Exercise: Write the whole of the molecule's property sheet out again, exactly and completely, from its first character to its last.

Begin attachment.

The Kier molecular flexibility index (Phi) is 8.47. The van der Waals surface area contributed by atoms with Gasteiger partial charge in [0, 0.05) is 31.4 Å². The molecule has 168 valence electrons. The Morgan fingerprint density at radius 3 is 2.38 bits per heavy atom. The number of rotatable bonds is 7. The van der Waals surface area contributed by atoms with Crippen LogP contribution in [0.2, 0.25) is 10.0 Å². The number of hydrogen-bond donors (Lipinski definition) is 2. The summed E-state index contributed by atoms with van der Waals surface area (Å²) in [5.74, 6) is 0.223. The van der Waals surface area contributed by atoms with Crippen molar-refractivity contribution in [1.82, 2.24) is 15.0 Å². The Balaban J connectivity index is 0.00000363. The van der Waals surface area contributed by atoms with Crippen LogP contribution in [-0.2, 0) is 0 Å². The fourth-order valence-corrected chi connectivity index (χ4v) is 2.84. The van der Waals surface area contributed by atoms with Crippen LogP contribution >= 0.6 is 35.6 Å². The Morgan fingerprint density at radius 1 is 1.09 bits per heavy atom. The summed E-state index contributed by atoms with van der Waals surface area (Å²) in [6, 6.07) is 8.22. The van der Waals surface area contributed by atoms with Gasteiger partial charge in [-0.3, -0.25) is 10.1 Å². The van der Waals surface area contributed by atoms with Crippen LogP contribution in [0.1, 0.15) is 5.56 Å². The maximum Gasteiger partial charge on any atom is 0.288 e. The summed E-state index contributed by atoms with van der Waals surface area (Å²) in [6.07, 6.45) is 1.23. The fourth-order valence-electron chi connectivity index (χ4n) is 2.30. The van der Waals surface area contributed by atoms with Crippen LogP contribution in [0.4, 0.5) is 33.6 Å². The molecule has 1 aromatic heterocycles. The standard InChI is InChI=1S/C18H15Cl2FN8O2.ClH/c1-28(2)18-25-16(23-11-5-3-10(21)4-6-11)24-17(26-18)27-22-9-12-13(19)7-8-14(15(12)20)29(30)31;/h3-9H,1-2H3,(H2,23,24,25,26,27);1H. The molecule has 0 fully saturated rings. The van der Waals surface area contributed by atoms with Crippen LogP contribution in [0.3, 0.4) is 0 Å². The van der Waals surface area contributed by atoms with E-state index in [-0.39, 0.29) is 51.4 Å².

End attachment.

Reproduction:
The Kier molecular flexibility index (Phi) is 8.47. The van der Waals surface area contributed by atoms with Gasteiger partial charge in [0, 0.05) is 31.4 Å². The molecule has 168 valence electrons. The Morgan fingerprint density at radius 3 is 2.38 bits per heavy atom. The number of rotatable bonds is 7. The van der Waals surface area contributed by atoms with Crippen LogP contribution in [0.2, 0.25) is 10.0 Å². The number of hydrogen-bond donors (Lipinski definition) is 2. The summed E-state index contributed by atoms with van der Waals surface area (Å²) in [5.74, 6) is 0.223. The van der Waals surface area contributed by atoms with Crippen molar-refractivity contribution in [1.82, 2.24) is 15.0 Å². The Balaban J connectivity index is 0.00000363. The van der Waals surface area contributed by atoms with Crippen LogP contribution in [-0.2, 0) is 0 Å². The fourth-order valence-corrected chi connectivity index (χ4v) is 2.84. The van der Waals surface area contributed by atoms with Crippen LogP contribution >= 0.6 is 35.6 Å². The Morgan fingerprint density at radius 1 is 1.09 bits per heavy atom. The summed E-state index contributed by atoms with van der Waals surface area (Å²) in [6, 6.07) is 8.22. The van der Waals surface area contributed by atoms with Gasteiger partial charge in [-0.3, -0.25) is 10.1 Å². The van der Waals surface area contributed by atoms with Crippen LogP contribution in [0.1, 0.15) is 5.56 Å². The maximum Gasteiger partial charge on any atom is 0.288 e. The summed E-state index contributed by atoms with van der Waals surface area (Å²) in [6.07, 6.45) is 1.23. The fourth-order valence-electron chi connectivity index (χ4n) is 2.30. The van der Waals surface area contributed by atoms with Crippen LogP contribution in [0.4, 0.5) is 33.6 Å². The molecule has 1 aromatic heterocycles. The standard InChI is InChI=1S/C18H15Cl2FN8O2.ClH/c1-28(2)18-25-16(23-11-5-3-10(21)4-6-11)24-17(26-18)27-22-9-12-13(19)7-8-14(15(12)20)29(30)31;/h3-9H,1-2H3,(H2,23,24,25,26,27);1H. The molecule has 0 fully saturated rings. The van der Waals surface area contributed by atoms with Crippen LogP contribution in [0.3, 0.4) is 0 Å². The van der Waals surface area contributed by atoms with E-state index in [-0.39, 0.29) is 51.4 Å².